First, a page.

Well, at least some of them, but Eli presumes the others will follow. OTOH the fits that Steve "Rent Seeker" McIntyre and Christopher "Call Me Lord" Monckton will throw for not getting everything answered at once, should be world class. As part of the joint US National Academy of Science UK Royal Society on the Evidence and Causes of Climate Change project, the Royal Society welcomed questions from the public on Google moderator. The Q&A, has now appeared. Bunnies who wish can pdf the thing.
Eli was particularly struck by a couple of answers to the first few questions,
Q: "Is there a simple short but compelling answer that can be given when you run into someone who just insists "oh, the climate has always changed. This is natural and scientists just want to scare us into giving them more funding"?"
A: The Earth has experienced many large climate changes in the past (also see questions 6 and 7 of our report). However, current changes in climate are unusual for two reasons: first, many lines of evidence demonstrate that these changes are primarily the result of human activities (see question 2 and 3 of the report); and second, these changes are occurring (and are projected to continue to occur) at a much faster rate than many past changes in the Earth’s climate (see question 6 in the report). Human societies, developed in the context of a rather stable climate, are likely to be vulnerable to the rate and magnitude of the changes anticipated through this century if greenhouse gases emissions are not curbed.In the way of science, the answer goes on for a to:dr spell, but one paragraph is enough.
Q: "Why have so many regional and global temperature records for the early 20th century been revised downward, increasing the apparent warming of the 20th century? How do we know better than those who took the measurements at the time?"
A: In the early days of weather observations, there was rather poor coverage of the world, and most thermometers were in Europe and North America, and they were not necessarily well-sited using standardised enclosures. Interpreting the early data is therefore not straightforward, as there are various possible biases in the observations that should properly be allowed for, and there are also problems in dealing with the non-uniform spatial coverage.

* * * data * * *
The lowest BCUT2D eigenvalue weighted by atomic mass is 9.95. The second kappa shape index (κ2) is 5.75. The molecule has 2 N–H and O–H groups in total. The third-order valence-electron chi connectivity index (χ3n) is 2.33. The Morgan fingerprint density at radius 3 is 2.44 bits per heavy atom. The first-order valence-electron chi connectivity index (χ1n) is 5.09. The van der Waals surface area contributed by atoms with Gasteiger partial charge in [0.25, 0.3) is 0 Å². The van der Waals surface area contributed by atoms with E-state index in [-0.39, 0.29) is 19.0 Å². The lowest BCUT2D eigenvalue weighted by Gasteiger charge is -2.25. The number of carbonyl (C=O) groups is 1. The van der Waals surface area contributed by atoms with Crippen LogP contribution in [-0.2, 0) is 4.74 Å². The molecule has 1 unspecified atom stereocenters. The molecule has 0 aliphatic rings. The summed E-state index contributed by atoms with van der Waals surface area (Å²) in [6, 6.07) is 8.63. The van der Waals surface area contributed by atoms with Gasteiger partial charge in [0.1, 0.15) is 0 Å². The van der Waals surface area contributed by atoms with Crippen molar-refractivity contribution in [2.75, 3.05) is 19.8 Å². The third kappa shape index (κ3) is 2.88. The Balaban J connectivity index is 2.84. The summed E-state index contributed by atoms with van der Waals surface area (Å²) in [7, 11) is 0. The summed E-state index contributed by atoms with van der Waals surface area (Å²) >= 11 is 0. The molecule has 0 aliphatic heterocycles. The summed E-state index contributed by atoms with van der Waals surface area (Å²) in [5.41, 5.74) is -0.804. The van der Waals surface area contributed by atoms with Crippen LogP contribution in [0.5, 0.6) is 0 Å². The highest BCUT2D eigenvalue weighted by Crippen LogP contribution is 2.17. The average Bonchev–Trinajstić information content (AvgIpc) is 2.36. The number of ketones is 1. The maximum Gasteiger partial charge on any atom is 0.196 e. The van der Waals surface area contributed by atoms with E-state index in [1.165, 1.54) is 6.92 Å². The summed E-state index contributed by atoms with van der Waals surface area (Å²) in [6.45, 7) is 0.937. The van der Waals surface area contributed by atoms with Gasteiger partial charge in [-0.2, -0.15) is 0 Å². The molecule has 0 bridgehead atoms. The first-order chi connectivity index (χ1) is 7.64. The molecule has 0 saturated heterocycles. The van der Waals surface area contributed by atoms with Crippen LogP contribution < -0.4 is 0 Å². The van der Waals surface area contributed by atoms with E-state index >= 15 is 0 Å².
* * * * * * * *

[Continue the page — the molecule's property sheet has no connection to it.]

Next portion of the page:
Several groups routinely produce and maintain long-term estimates of global and regional temperature, and they all try to manage these difficulties in different ways. When new information becomes available (e.g. from historical research or data “archaeology”) they can use it to readjust early observations to make them more comparable to later ones, so past data may be revised (either upwards or downwards). Reassuringly they all get very similar results after about 1880.
That sceptical has an element of snarktical in it.Occasionally problems may be introduced, as well as corrected, and the question may relate to a specific adjustment made in the NASA global temperature record in December 2009, which was a downward adjustment to US temperatures owing to confusion over whether or not the records received from NOAA had already been adjusted or not. This affected the records after 2000, but the effect globally was very small, and it was quickly corrected, see http://www.columbia.edu/~jeh1/mailings/2009/20091216_TemperatureOfScience.pdf .
Recently another (and sceptical) group used a new and quite different statistical method to reanalyze the historic data, and they have obtained extremely similar results too, so it seems that these adjustments do not have a big effect on the main findings.